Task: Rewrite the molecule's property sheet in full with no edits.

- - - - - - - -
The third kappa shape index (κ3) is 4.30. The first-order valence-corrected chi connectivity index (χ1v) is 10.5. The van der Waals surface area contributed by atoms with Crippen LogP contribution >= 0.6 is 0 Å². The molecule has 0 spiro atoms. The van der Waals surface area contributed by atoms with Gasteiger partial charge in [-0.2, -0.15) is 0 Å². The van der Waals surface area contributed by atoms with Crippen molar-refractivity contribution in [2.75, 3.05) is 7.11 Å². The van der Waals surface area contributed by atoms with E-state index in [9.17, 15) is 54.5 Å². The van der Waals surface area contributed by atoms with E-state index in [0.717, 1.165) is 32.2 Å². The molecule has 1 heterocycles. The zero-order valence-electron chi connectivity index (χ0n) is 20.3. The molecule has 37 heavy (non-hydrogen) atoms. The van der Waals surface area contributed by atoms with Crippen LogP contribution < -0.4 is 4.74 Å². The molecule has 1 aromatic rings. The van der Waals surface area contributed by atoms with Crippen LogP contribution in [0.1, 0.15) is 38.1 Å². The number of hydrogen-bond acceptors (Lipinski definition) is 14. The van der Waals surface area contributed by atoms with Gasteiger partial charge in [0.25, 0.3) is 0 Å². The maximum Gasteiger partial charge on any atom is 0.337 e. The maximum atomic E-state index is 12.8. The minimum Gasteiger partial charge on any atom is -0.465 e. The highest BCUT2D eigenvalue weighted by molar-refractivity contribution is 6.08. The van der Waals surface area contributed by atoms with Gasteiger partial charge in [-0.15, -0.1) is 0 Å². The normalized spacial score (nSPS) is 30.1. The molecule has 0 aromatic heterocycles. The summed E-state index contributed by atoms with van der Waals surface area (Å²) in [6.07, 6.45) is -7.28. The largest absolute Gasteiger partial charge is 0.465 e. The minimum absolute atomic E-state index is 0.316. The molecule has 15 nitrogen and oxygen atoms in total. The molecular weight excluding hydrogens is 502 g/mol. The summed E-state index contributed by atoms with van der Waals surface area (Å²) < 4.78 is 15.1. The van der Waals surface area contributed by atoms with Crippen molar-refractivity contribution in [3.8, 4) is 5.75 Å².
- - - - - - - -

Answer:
The third kappa shape index (κ3) is 4.30. The first-order valence-corrected chi connectivity index (χ1v) is 10.5. The van der Waals surface area contributed by atoms with Crippen LogP contribution >= 0.6 is 0 Å². The molecule has 0 spiro atoms. The van der Waals surface area contributed by atoms with Gasteiger partial charge in [-0.2, -0.15) is 0 Å². The van der Waals surface area contributed by atoms with Crippen molar-refractivity contribution in [2.75, 3.05) is 7.11 Å². The van der Waals surface area contributed by atoms with E-state index in [9.17, 15) is 54.5 Å². The van der Waals surface area contributed by atoms with E-state index in [0.717, 1.165) is 32.2 Å². The molecule has 1 heterocycles. The zero-order valence-electron chi connectivity index (χ0n) is 20.3. The molecule has 37 heavy (non-hydrogen) atoms. The van der Waals surface area contributed by atoms with Crippen LogP contribution < -0.4 is 4.74 Å². The molecule has 1 aromatic rings. The van der Waals surface area contributed by atoms with Crippen LogP contribution in [0.1, 0.15) is 38.1 Å². The number of hydrogen-bond acceptors (Lipinski definition) is 14. The van der Waals surface area contributed by atoms with Gasteiger partial charge in [0.25, 0.3) is 0 Å². The maximum Gasteiger partial charge on any atom is 0.337 e. The maximum atomic E-state index is 12.8. The minimum Gasteiger partial charge on any atom is -0.465 e. The highest BCUT2D eigenvalue weighted by molar-refractivity contribution is 6.08. The van der Waals surface area contributed by atoms with Gasteiger partial charge in [-0.15, -0.1) is 0 Å². The normalized spacial score (nSPS) is 30.1. The molecule has 0 aromatic heterocycles. The summed E-state index contributed by atoms with van der Waals surface area (Å²) in [6.07, 6.45) is -7.28. The largest absolute Gasteiger partial charge is 0.465 e. The minimum absolute atomic E-state index is 0.316. The molecule has 15 nitrogen and oxygen atoms in total. The molecular weight excluding hydrogens is 502 g/mol. The summed E-state index contributed by atoms with van der Waals surface area (Å²) < 4.78 is 15.1. The van der Waals surface area contributed by atoms with Crippen molar-refractivity contribution in [3.8, 4) is 5.75 Å².